(TRENTON) – Legislation sponsored by Assembly Speaker Vincent Prieto and Assemblymen Joseph Lagana, Bob Andrzejczak, Daniel Benson and Vincent Mazzeo to help boost the quality of care delivered to patients at home after they leave the hospital passed the full Assembly on Thursday.
“The follow-up care required after a hospital stay can be incredibly complicated and overwhelming for the average person,” said Prieto (D-Bergen/Hudson). “By having hospitals work cooperatively with a patient’s preferred caregiver, we can ensure that they’re getting the level of care they need from the person they feel most comfortable with.”
The bill (A-2955) would require hospitals to provide patients and their legal guardians with the opportunity to designate a caregiver within 24 hours following the patient’s entry into the hospital to provide after-care assistance in the patient’s residence, such as assisting with basic and instrumental daily living activities, and carrying out medical or nursing tasks, such as managing wound care, assisting with administering medications, and operating medical equipment.
“Many times, the sensitive nature of a person’s illness makes them inclined to want treatment from somebody they are familiar and comfortable with,” said Lagana (D-Bergen/Passaic). “However, this person might not be the best equipped to deliver the type of care they need. This bill would change all that by requiring hospitals to work with the caregiver to prepare them.”
A caregiver would be someone, such as a relative, partner, friend, or neighbor, who provides after-care assistance to a patient in the patient’s residence. The hospital would be required to note the details of any designation in the patient’s medical record and request written consent from the patient to release medical information to the caregiver.
“Follow-up care after a hospital stay can often be long and intense,” said Andrzejczak (D-Cape May/Atlantic/Cumberland). “This measure will help ensure that patients are getting the care they need from somebody they know and trust.”
“Many family members or friends, no matter how well-intentioned, are not trained to provide the necessary level of medical care needed after many types of hospital stays,” said Benson (D-Mercer/Middlesex). “This bill will ensure that they’re properly trained while also creating a solid support network to provide consistent follow-up care.”
“Patients receiving at home care must be comfortable with their caregivers,” said Mazzeo (D- Atlantic). “This legislation ensures that whomever they choose as a caregiver will be given the proper training and support to do the job.”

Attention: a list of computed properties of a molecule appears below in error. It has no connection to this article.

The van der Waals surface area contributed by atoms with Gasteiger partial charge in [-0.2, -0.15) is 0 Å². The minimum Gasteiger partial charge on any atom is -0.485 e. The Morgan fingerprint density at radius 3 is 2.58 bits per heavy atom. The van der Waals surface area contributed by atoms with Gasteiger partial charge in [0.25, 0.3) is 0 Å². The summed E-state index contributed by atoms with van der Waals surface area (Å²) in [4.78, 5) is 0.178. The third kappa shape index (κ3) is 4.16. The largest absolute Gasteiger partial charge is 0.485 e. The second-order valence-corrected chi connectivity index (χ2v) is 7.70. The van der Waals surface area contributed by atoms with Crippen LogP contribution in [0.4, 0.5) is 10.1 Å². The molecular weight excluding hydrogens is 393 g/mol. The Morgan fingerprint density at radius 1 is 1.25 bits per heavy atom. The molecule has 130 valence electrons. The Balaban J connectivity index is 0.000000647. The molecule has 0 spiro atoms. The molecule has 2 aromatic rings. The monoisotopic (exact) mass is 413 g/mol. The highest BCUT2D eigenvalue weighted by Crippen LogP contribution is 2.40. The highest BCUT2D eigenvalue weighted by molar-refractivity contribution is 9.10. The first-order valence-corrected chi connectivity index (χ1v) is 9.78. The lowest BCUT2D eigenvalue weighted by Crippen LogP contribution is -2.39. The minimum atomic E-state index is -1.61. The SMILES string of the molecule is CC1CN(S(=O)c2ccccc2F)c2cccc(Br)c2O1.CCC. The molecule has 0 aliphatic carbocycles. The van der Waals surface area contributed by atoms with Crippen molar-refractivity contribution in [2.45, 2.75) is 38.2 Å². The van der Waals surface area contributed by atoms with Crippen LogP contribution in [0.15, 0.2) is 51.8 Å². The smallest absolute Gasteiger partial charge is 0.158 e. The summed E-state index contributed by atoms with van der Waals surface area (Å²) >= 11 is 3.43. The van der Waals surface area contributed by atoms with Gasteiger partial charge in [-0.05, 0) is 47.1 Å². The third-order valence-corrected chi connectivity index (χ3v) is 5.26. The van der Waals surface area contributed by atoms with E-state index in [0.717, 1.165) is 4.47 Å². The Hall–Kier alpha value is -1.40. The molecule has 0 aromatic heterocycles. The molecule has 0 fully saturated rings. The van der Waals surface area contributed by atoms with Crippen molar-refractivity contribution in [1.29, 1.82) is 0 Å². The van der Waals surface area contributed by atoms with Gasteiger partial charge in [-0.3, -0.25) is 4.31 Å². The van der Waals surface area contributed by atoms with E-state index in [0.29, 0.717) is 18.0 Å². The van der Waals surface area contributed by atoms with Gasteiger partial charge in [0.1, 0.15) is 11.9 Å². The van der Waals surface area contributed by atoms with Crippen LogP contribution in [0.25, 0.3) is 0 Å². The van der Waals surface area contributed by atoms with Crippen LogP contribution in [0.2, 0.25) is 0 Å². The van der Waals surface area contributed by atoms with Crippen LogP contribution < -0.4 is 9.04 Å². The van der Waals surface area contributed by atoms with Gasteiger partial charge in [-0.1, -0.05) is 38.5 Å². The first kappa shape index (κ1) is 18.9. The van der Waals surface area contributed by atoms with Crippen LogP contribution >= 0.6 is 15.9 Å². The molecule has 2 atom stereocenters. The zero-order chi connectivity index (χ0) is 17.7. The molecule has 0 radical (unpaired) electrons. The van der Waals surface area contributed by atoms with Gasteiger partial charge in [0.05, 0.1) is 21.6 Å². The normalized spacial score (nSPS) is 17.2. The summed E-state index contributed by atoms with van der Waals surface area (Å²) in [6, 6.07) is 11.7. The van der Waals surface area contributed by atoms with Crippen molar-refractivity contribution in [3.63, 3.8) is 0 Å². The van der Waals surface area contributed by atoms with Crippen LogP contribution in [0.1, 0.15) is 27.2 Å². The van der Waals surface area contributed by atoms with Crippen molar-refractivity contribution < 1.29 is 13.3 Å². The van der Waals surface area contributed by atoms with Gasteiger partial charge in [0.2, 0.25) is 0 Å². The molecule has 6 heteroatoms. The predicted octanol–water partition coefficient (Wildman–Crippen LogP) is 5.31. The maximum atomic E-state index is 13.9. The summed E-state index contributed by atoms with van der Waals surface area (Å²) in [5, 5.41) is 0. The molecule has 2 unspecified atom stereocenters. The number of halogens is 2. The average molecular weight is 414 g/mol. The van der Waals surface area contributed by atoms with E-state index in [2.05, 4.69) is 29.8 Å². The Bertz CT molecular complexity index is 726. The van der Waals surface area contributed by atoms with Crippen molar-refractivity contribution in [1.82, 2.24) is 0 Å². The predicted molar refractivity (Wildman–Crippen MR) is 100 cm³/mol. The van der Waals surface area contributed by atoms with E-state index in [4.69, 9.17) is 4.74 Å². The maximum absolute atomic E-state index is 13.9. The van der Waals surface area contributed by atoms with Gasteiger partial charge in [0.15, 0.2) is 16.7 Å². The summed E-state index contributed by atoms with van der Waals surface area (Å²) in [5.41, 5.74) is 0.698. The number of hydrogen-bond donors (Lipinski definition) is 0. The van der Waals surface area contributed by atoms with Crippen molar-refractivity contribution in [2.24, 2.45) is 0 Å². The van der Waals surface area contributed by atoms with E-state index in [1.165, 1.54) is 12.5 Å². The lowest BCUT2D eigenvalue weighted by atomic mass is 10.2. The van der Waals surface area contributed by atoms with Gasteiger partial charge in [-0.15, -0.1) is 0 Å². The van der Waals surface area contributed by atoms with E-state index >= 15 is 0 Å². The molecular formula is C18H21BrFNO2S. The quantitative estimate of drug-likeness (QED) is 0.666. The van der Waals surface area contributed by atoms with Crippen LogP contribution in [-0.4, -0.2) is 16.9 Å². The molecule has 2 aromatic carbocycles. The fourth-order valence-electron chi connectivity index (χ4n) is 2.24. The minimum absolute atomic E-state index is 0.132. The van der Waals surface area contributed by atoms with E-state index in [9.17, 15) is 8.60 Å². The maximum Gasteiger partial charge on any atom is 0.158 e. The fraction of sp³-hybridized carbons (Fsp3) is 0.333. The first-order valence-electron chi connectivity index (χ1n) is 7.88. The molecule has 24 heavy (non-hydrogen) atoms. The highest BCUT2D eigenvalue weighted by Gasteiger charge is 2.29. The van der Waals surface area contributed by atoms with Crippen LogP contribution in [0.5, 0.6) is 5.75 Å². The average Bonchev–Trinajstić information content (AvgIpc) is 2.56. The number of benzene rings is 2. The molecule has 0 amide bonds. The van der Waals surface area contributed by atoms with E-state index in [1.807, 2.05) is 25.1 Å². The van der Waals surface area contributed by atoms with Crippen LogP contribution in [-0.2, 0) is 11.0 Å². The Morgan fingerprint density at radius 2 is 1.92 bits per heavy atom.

A hospital would be required to notify the caregiver of the patient’s discharge or transfer to another facility as soon as possible and not later than four hours prior to the patient’s actual discharge or transfer. At least 24 hours prior to a patient’s discharge from a hospital, the hospital would be required to consult with the designated caregiver and issue a discharge plan that describes a patient’s after-care assistance needs that includes a description of all after-care assistance tasks necessary to maintain the patient’s ability to reside at home, and contact information for any health care, community resources, and long-term services and supports necessary to successfully carry out the patient’s discharge plan.
The hospital would also be required to provide the caregiver with instructions in all after-care assistance tasks described in the discharge plan, including a live or video demonstration of the tasks performed by an authorized hospital employee, an opportunity for the caregiver to ask questions about the tasks, and answers to those questions.
The hospital would be required to document any information concerning the designation of a caregiver in the patient’s medical file, including any after-care assistance instructions provided to the caregiver, any change made by the patient in the caregiver designation, a patient’s refusal to give written consent to the release of medical information, and the patient’s decision not to designate a caregiver.
A patient would be permitted to change designated caregivers at any time and being designated as a caregiver does not obligate the person to provide any after-care assistance to the patient. In the event that a patient is unconscious or otherwise incapacitated upon entry into the hospital, the hospital would be required to provide the patient with an opportunity to designate a caregiver within a time frame at the discretion of the attending physician following recovery of consciousness or capacity.
The measure was approved 73-0-3 by the Assembly . It was released by the Assembly Health and Human Services Committee in March.